For more information contact Andrea Schreier: email@example.com
Background and Significance of Study
Sturgeon belong to the family Acipenseridae, which is thought to be derived from an ancestor with 60 chromosomes. Within extant sturgeon species, various levels of ploidy have been inferred. Some authors propose that 120 chromosome species should be considered diploid, while others suggest they are ancient tetraploids. The same goes for the 250 chromosome group, with some scientists maintaining these species are tetraploid while others have inferred octoploidy. Inheritance data can be used to infer chromosome behavior at meiosis, from which ploidy level can be inferred. I sampled half- and full-sibling white sturgeon families from a caviar farm in central California. I genotyped eight parents and 48 offspring (N = 720) from each of 15 families of known parentage to determine mode of inheritance and gene copy number for eight microsatellite loci.
My data suggest that the white sturgeon is an ancient octoploid. This is corroborated by previous GVL research on white sturgeon inheritance, which found that several microsatellites in this organism were present in more than four copies. We also discovered alternative ploidy states within the farmed population and future work will examine the prevalence, cause, and implications of spontaneous polyploidy in farmed white sturgeon.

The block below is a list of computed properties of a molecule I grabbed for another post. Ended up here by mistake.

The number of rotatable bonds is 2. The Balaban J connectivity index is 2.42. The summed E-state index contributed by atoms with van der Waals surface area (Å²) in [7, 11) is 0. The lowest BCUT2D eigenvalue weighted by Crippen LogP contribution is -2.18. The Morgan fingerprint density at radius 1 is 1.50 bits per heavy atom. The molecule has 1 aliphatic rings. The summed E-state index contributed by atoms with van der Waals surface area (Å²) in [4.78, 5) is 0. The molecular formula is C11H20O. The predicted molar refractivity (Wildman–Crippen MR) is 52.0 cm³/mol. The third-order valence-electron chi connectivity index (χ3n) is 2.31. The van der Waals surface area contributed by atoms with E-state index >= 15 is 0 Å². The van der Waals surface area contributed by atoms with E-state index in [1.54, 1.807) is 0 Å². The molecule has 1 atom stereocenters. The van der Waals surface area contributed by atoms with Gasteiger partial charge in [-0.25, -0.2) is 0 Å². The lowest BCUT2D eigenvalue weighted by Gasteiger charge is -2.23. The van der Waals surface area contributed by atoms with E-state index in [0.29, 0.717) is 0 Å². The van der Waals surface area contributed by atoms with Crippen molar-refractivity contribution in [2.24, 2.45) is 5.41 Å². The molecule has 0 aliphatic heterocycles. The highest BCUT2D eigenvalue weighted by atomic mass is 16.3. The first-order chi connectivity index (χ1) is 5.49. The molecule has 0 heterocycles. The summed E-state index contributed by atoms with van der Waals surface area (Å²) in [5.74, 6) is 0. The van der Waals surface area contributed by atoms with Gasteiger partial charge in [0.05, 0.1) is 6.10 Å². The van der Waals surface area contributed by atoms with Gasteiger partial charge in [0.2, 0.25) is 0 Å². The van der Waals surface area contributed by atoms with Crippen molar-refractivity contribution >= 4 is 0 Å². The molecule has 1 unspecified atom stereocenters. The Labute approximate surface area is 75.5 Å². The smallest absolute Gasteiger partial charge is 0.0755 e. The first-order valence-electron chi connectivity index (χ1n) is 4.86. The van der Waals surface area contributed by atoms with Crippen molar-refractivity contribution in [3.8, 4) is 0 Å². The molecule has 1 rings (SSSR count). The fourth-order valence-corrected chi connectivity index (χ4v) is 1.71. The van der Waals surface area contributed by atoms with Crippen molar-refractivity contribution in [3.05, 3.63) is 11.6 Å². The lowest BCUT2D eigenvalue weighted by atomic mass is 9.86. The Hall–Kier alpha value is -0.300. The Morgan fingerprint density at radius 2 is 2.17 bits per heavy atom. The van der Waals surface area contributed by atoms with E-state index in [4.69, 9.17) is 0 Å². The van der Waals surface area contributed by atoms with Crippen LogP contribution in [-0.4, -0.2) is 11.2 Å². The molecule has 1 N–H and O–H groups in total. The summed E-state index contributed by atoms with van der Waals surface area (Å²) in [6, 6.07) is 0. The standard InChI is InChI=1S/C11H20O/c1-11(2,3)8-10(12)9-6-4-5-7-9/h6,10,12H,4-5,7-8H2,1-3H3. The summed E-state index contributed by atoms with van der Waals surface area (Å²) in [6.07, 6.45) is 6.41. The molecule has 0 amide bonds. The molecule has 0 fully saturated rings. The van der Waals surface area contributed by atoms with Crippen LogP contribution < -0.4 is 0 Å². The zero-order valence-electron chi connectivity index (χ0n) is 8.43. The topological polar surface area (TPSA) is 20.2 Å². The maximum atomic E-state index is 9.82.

Another impetus for doing this study was to ascertain whether these eight microsatellite loci were appropriate to use in molecular ecological studies of white sturgeon. Because of the high gene copy number in white sturgeon, it is impossible to apply standard population genetic tests for Hardy Weinberg expectations or linkage equilibrium. Microsatellite alleles must be scored as dominant present/absence loci, as dosage cannot be scored from electrophoretic data. By following the transmission of alleles from parents to offspring in 15 half-sibling families of known parentage, we were able to determine that with the exception of one locus tested, these newly developed microsatellite loci conformed to Mendelian expectations and were appropriate for use in population genetic analysis.
I am very interested in studying the functional ploidy of sturgeon genomes. White sturgeon may be evolutionary octoploids but are all eight copies of their genes expressed? Or have some extra gene copies been lost or silenced because they are no longer needed? Recent research on polyploid plants has documented high levels of duplicate gene retention and subfunctionalization (different gene copies operating in different places or different times) but no one has investigated this in a vertebrate animal. I’m seeking funding to examine the immediate effects of autopolyploid genome duplication in vertebrates, using white sturgeon as a model.
Schreier, A.D., D. Gille, B. Mahardja, and B. May. 2011. Neutral markers confirm the octoploid origin and reveal spontaneous polyploidy in white sturgeon, Acipenser transmontanus. J. Appl. Ichthiol. 27:24-33 (pdf).